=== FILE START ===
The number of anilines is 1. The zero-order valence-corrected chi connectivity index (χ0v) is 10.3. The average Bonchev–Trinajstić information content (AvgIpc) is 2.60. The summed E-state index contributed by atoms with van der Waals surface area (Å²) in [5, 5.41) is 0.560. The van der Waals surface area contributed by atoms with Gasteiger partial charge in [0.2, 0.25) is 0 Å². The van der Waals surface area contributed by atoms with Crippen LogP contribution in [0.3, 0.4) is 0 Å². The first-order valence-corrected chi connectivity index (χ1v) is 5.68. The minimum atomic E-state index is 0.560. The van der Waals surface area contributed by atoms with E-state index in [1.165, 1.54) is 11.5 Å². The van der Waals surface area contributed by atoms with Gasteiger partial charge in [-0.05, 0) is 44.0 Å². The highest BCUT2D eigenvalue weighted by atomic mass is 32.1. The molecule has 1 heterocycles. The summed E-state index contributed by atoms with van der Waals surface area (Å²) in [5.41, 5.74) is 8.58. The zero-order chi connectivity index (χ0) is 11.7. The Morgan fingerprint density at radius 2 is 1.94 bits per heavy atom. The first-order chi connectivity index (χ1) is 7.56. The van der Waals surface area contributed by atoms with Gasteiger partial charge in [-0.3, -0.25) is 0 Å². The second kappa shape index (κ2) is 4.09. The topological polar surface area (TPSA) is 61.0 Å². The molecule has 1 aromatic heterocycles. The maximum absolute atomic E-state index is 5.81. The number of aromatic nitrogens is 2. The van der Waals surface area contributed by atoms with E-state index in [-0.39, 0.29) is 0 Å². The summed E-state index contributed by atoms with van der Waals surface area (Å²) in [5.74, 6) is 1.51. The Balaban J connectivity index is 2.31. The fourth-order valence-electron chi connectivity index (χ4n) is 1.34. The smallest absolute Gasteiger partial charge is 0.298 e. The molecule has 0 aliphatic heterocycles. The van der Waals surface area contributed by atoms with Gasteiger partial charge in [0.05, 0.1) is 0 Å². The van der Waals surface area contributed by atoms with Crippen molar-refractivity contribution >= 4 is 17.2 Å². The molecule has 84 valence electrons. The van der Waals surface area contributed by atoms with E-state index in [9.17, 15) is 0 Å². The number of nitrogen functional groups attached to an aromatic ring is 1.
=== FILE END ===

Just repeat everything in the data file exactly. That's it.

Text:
The number of anilines is 1. The zero-order valence-corrected chi connectivity index (χ0v) is 10.3. The average Bonchev–Trinajstić information content (AvgIpc) is 2.60. The summed E-state index contributed by atoms with van der Waals surface area (Å²) in [5, 5.41) is 0.560. The van der Waals surface area contributed by atoms with Gasteiger partial charge in [0.2, 0.25) is 0 Å². The van der Waals surface area contributed by atoms with Crippen LogP contribution in [0.3, 0.4) is 0 Å². The first-order valence-corrected chi connectivity index (χ1v) is 5.68. The minimum atomic E-state index is 0.560. The van der Waals surface area contributed by atoms with E-state index in [1.165, 1.54) is 11.5 Å². The van der Waals surface area contributed by atoms with Gasteiger partial charge in [-0.05, 0) is 44.0 Å². The highest BCUT2D eigenvalue weighted by atomic mass is 32.1. The molecule has 1 heterocycles. The summed E-state index contributed by atoms with van der Waals surface area (Å²) in [5.41, 5.74) is 8.58. The zero-order chi connectivity index (χ0) is 11.7. The Morgan fingerprint density at radius 2 is 1.94 bits per heavy atom. The first-order chi connectivity index (χ1) is 7.56. The van der Waals surface area contributed by atoms with Gasteiger partial charge in [-0.3, -0.25) is 0 Å². The second kappa shape index (κ2) is 4.09. The topological polar surface area (TPSA) is 61.0 Å². The molecule has 1 aromatic heterocycles. The maximum absolute atomic E-state index is 5.81. The number of aromatic nitrogens is 2. The van der Waals surface area contributed by atoms with E-state index in [-0.39, 0.29) is 0 Å². The summed E-state index contributed by atoms with van der Waals surface area (Å²) in [5.74, 6) is 1.51. The Balaban J connectivity index is 2.31. The fourth-order valence-electron chi connectivity index (χ4n) is 1.34. The smallest absolute Gasteiger partial charge is 0.298 e. The molecule has 0 aliphatic heterocycles. The van der Waals surface area contributed by atoms with Gasteiger partial charge in [0.05, 0.1) is 0 Å². The van der Waals surface area contributed by atoms with Crippen molar-refractivity contribution >= 4 is 17.2 Å². The molecule has 84 valence electrons. The van der Waals surface area contributed by atoms with E-state index in [9.17, 15) is 0 Å². The number of nitrogen functional groups attached to an aromatic ring is 1.